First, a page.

Dem guys smokin' some kinda pow'ful weed fer sure.

Um... so, sheep who have been on the Microsoft treadmill for all of their careers are going to suddenly hop off and buy Apple computers now? Wake me up early the day that starts OK?

Or maybe they think THIS is the year of Linux on the desktop. (Wasn't that 2003?)

Well, I'll settle for at least a few more people experimenting with alternatives. Further gains by Firefox would be a good start. This is my first posting using the pre-release Firefox 2.0 and my many spelling errors and typos are being underlined on the fly, with a right click to correct them right in the browser. No need to us the Blogger spell check (which I don't care for) or cut and paste from the KDE version of Notepad (Kedit) as I usually do.

A few organization may be tempted to try Open Office once they see the new "ribbon" interface that MS is forcing on them. I've tried OO 2.0 a bit and the built-in database capability is nice and unlike Access creates an actual relational database that can be offloaded to a server once it gets past the prototype stage. The real rebellion will be in other countries first, and as I've predicted for several years now, IT managers here will suffer embarrassment over their cluelessness of anything outside the MS coral. It couldn't happen to more deserving people.

Monday, October 09, 2006

Terra Soft moves past Apple with first Cell-based supercomputing cluster

Staats also says that there's still a future for PowerPC-based workstations, even with Apple out of the market. "IBM offers the p5 185. While showcased as a server, it works well as a workstation. Genesi has announced a dual 970 workstation. With the lower wattage 970s from IBM and incredible, new CPUs coming from PA Semi in 2007, the potential for Power to play in multiple arenas is only growing."

Wednesday, October 04, 2006

Peter Coffee's Dirty Dozen IT Embarrassments

Go and sin no more my son.

Microsoft to Cripple Computers Running Pirated Copies of Vista

"Microsoft Corp.'s forthcoming Windows Vista will take much harsher steps to curtail piracy than previous versions of its operating system, including crippling the usefulness of computers found to be running unlicensed copies of the new software."

I think they meant to say more crippled.

Firefox Flaw Demo Is Itself Flawed

"I do not have 30 undisclosed Firefox vulnerabilities, nor did I ever make this claim. I have no undisclosed Firefox vulnerabilities," he added.

"The main purpose of our talk was to be humorous. I apologize to everyone involved," Spiegelmock said.

Earlier Monday, Window Snyder, the new security chief of Mozilla, said her team had been unable to produce more than a browser crash with the exploit code. "Even though Mischa hasn't been able to achieve code execution, we still take this issue seriously," Snyder said in an accompanying message on the developer center site. "We will continue to investigate."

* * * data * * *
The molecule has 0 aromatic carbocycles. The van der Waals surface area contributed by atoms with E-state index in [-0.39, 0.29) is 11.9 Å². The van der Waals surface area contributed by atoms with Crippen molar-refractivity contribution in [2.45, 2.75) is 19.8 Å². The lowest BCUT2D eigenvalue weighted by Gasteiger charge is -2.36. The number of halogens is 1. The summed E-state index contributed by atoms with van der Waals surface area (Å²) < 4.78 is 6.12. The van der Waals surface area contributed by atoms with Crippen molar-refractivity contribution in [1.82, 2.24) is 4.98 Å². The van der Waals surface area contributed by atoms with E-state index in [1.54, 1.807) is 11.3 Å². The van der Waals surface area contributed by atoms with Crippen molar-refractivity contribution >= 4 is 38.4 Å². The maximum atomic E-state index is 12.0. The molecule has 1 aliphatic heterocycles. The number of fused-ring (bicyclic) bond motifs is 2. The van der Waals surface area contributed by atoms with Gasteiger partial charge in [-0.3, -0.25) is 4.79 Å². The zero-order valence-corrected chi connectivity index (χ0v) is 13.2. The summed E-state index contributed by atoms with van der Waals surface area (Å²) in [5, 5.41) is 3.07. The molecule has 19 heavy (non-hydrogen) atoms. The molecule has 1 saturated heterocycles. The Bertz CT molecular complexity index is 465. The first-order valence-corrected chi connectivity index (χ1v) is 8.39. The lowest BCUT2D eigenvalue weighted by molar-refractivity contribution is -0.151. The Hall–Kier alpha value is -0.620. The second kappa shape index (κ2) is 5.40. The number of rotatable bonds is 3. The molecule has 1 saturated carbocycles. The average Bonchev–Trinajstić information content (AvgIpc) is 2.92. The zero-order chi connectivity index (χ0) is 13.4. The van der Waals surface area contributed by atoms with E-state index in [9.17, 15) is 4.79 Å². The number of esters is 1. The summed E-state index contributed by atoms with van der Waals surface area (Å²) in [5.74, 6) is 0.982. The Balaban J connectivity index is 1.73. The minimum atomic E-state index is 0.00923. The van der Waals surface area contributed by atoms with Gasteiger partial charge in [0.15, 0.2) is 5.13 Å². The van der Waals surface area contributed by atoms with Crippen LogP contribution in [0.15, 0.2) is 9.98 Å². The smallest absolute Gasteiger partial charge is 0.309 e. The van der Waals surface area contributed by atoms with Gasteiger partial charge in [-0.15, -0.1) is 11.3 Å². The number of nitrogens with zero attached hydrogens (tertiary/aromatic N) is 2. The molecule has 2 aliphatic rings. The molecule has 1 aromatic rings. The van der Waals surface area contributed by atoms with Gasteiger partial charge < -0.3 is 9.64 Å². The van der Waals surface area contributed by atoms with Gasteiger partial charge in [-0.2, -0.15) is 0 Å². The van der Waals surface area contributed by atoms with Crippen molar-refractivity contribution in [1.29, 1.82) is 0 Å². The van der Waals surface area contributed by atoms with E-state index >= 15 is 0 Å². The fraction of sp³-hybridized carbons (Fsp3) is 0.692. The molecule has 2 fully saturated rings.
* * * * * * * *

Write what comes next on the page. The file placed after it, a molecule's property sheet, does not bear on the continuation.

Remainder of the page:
There are some things that aught not be joked about.

Tuesday, October 03, 2006

Novell goes for SCO's throat

"In short, Novell is arguing that even if the court doesn't immediately agree with Novell about the Microsoft and Sun payments, SCO is going broke and Novell's share of the money should be put into a trust so SCO can't spend any more of it.

By not focusing on the arguments over who owns what in Unix but instead hammering on the far more simple matter of SCO not living up to its business contract, Novell hopes to put a quick end to SCO and its seemingly endless Linux litigation."

Monday, October 02, 2006

Amazon Finds That Driving Around The World Taking Pictures Every Few Feet Isn't Worth it

"Amazon hasn't gotten very far in its stab at the search industry. Just about the only thing that A9 is known for is its attempt to combine local search and on-the-ground pictures. But driving around to collect pictures is an expensive process, and so far, it's Google's simple maps that have become the standard for visually representing local search."

Duh. No kidding?? I wonder how long DeepPockets MS will continue to take aerial photos. I keep noticing helecopter hovering closer to the house... but maybe that's something else.

Getting out my tinfoil hat.

ICD-5000 Cellphone Projector/Image Recorder

"Designed to project your cellphone's screen onto a larger screen for demonstrations, the ICD-5000 is a boon for developers, marketeers, sales monkeys, and people who want to show their buddies the time they met Erik Estrada at the Chevron station."

I always knew that desparate "inovators" would eventually start stealing ideas from the movie "Brazil".

Chess Mess

"After five months of grueling play, my first world championship contest with Anatoly Karpov was abruptly cancelled by the FIDE president. Instead of having a set number of games, our match was to go to the first player to reach six victories, a goal that had proved unreachable despite Mr. Karpov's jumping out to a 5-0 lead. After I won games 47 and 48 to move to the score to 3-5, the match was abruptly cancelled. The Soviet sports authorities who had such influence in FIDE didn't want to take the chance I would win another game. Their loyal favorite, Mr. Karpov, hadn't won a game in months, and I -- the outspoken youngster from Baku -- was getting too close for comfort."

Sunday, October 01, 2006

Apple Inc sayz : All youR PODs aRe beLong to Us

Apple Inc sayz : All youR PODs aRe beLong to Us

I won't Comicstrip blogger, I most certainly won't. I've even stopped using my old CrApple stuff in protest.

A PODX on Apple.

Is Dead 2.0 Dead?

Well, at least "temporarily".

I can't remember ever getting a sign-in prompt quite like this though.

Must be some sort of fancy new Web thing.